- 25:7-12 – Like with Jesus, the Romans technically did not have to answer to Jewish law, but the Jewish leaders put a great deal of pressure on them to convict people for breaking their laws.
- 25:22 – Agrippa was actually King Herod Agrippa, the last of the Herods
- 26:4-8 – The Jews longed for a Messiah. This is what Paul is referring to in verse 6 when he talks about a promise they hoped in. Most Jews simply did not believe that Jesus was the Messiah.
- 26:19-23 – Paul, having been a very devout Jew his whole life, knew all the prophecies and what faithful Jews believed. He is able to appeal to them using the testimonies of Moses and the prophets, whom the Jews greatly revered, to confirm what he was preaching.
- 26:28-29 – Paul basically drops the mic here. He wants King Agrippa to become a Christian as well as everyone else within earshot.
26:32 – It is not absurd to think that Paul knew he could have gotten out of prison quicker if he hadn’t appealed to Caesar, but did it anyway because his ultimate goal was to evangelize in front of more people, particularly those at the top
- 21:10-14 – Though Christian persecution was rampant in Jerusalem, Paul knew he had to go there. All his companions tried to convince him not to, but he was well prepared to face persecution for the sake of the gospel.
- 21:23-24 – These four men had taken the Nazirite vow. At some time before the vow they must have done something against the vow they were taking, which caused them to need to shave their heads and be purified for 7 days. Paul sponsors them financially.
- 21:28-29 – It was illegal to bring a non-Jew into the temple and Trophimus was Greek. It seems that Paul did not actually do this and even if he had, according to the law, the people should have attacked Trophimus, not Paul.
- 22:4-16 – Paul addresses his captors by sharing his conversion experience and why he switched from devout Jew who persecuted Christians to tireless Christian from a Jewish background.
- 22:17-21 – The Jews in the synagogues knew Paul’s past and it seemed to be a barrier for some of them to believe what he now believed – that Jesus was the Messiah. Thus, God sent him to the Gentiles.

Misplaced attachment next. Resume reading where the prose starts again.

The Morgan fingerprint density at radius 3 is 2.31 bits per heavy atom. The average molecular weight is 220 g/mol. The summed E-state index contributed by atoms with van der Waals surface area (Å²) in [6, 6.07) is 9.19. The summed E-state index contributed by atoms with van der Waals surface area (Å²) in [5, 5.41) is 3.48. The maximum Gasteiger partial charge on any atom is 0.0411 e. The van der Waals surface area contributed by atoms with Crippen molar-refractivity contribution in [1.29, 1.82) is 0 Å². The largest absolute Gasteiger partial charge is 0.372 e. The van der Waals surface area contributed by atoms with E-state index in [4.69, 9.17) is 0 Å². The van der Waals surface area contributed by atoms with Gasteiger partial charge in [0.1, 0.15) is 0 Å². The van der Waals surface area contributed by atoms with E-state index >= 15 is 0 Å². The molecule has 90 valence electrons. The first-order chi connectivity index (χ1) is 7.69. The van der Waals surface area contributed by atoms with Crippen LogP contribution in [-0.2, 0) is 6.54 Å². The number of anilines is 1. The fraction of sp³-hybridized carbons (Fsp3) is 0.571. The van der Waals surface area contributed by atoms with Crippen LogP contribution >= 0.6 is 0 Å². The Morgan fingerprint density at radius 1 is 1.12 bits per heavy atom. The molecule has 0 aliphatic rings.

22:25 – It was illegal to use whips to gain a confession from a Roman citizen. Clearly the powers that be were unaware of his citizenship.
- 9:2 – “The Way” is what early Christians were called.
- 9:3-16 – Certainly there were many people who persecuted the early Christians. God had a specific purpose for Saul – to minister to the gentiles – so he converted him dramatically.
- 9:20-22 – Saul’s conversion was so dramatic because he was well known for persecuting Christians. We know him as Paul, a faithful disciple, so it’s easy for us to believe what he says about practicing our faith, but those who had heard of him previously would have had a difficult time.
- 9:26 – Sometimes the consequences of our previous sins linger.
- 9:36-43 – Despite an unfortunate nickname, Tabitha was a great asset to those around her. She served and provided for those around her. Her resurrection also brought many people to faith.
- 10:9-16 – Peter, though a dedicated follower of Jesus, was still culturally a Jew and still followed their laws. He feared eating something that was previously forbidden, but God made it clear that he was now allowed to.
- 10:23-29 – Traditionally, a Jew wouldn’t enter the home of another people group. God made it clear to Peter that this was now ok and he no longer needed to keep these types of divisions.
- 10:34-35 – Remember, Jesus explained that his first mission was to “the lost sheep of Israel” or Israelites who were not faithful. Peter continued that ministry, but now it is clear that ministry has been opened up to people other than the Israelites.
10:44-48 – The Holy Spirit coming to the gentile believers was even more proof than Peter’s words that salvation was available for all.